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History of GMM Technology

What Are Smart Materials?
The term smart materials refers to a class of materials that are highly responsive and have the inherent capability to sense and react according to changes in the environment. These materials have been developed to work more smartly and efficiently than their predecessors. Early smart material applications started with magnetostrictive technologies. This involved the use of nickel as a sonar source during World War I to find German U-boats by Allied forces. Although limited by its power density and strain capabilities, nickel is still used today in cleaning baths at ultrasonic (above the range of human hearing) frequencies.

Piezoceramics, one of the main types of smart materials, were initially discovered by Pierre and Jacques Curie. They identified the electric response made when crystals of sugar and Rochelle salt were subjected to mechanical stress. This development in 1880 began what is now a $600 million industry. In addition to these nickel sonar transducers, work began in France on the development of an ultrasonic submarine detector that would emit a high frequency "chirp" and measure its depth by timing the return echo. The success of sonar then stimulated intense research and development into a variety of piezoelectric (ceramic) formulations and shapes.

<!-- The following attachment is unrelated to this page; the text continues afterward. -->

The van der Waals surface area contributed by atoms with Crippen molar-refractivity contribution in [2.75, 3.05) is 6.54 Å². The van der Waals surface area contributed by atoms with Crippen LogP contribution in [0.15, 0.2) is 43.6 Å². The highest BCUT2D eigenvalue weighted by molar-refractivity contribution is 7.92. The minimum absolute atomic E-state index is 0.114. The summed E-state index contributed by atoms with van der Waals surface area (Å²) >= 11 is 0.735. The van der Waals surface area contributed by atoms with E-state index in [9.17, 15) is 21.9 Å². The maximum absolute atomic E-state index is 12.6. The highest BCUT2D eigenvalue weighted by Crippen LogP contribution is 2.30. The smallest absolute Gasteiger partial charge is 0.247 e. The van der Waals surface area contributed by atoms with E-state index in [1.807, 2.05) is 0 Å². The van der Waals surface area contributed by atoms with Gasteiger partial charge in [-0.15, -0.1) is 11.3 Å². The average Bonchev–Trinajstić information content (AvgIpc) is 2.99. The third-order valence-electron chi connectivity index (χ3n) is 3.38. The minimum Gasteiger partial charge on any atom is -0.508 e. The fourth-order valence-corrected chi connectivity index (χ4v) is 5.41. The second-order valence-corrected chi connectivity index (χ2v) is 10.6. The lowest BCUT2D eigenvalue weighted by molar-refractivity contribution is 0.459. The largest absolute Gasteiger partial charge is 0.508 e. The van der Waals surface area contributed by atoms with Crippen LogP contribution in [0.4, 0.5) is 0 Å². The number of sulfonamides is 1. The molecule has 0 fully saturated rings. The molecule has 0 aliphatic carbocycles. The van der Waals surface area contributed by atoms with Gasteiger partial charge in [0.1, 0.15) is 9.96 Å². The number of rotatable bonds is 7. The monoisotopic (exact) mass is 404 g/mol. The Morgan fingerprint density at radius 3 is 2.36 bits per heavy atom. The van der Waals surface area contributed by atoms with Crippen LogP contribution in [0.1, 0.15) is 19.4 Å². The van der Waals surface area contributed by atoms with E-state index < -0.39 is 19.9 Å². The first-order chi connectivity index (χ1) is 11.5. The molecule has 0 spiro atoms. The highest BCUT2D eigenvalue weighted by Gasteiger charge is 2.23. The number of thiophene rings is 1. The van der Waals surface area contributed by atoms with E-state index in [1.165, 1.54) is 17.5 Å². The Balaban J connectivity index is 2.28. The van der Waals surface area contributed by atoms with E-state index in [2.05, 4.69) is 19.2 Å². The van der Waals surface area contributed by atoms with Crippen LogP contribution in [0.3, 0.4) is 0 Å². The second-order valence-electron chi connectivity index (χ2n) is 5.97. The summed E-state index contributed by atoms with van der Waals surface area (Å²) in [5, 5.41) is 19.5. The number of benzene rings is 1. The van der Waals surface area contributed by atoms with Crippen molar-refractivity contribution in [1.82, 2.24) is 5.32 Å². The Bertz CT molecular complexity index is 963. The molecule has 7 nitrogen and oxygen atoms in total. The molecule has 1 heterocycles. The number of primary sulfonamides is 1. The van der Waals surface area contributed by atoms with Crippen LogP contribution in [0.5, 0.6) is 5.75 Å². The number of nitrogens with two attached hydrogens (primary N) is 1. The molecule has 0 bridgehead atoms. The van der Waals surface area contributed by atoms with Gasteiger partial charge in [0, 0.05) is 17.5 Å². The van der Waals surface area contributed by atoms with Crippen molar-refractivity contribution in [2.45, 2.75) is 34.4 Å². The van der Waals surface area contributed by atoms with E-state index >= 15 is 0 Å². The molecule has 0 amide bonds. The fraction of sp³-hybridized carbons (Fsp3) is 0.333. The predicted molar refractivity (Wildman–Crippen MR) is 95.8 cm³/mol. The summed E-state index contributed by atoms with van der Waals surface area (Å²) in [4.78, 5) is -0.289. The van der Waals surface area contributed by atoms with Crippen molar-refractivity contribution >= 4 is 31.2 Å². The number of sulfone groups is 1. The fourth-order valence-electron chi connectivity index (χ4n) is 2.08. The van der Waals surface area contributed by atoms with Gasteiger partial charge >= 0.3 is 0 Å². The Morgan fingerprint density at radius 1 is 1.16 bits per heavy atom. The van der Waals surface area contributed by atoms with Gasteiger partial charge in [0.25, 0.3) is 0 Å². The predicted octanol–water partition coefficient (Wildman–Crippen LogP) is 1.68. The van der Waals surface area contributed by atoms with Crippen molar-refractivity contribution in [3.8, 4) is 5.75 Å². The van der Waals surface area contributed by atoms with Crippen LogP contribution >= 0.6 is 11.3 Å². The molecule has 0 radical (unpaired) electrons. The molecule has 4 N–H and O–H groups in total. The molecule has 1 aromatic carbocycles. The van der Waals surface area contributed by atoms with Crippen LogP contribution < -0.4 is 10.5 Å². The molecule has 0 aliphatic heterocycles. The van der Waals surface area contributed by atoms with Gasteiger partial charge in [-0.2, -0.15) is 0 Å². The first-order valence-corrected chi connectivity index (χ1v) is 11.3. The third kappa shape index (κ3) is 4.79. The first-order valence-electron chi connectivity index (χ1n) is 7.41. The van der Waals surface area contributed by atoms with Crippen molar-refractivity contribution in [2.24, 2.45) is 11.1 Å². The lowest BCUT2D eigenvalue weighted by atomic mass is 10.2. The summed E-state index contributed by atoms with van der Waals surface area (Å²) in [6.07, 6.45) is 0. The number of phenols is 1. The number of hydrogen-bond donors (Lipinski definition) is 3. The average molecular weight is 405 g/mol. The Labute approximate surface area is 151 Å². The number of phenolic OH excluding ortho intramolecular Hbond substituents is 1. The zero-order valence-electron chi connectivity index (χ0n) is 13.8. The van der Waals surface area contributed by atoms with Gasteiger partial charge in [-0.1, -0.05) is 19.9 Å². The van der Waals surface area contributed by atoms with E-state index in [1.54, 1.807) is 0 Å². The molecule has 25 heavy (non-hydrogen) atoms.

However, piezoceramic materials do have limitations - namely fatigue and aging.

Therefore, in the 1960's the US Naval Ordnance Laboratory began work on new materials that would be able to send out stronger sonar signals. By this time, the Ames Laboratory at the Iowa State University had done considerable work in the separation and processing of rare earths to prepare high purity rare earth metals. This led to an alliance between the Naval Ordnance Laboratory and Ames Laboratory, which developed a processing technique to produce these "giant magnetostrictive" materials in research quantities.

This feat, and subsequent patent activity, led to the birth of a new generation of smart materials that form the basis of FeONIC plc's own expanding IP portfolio that underpins all of our new products.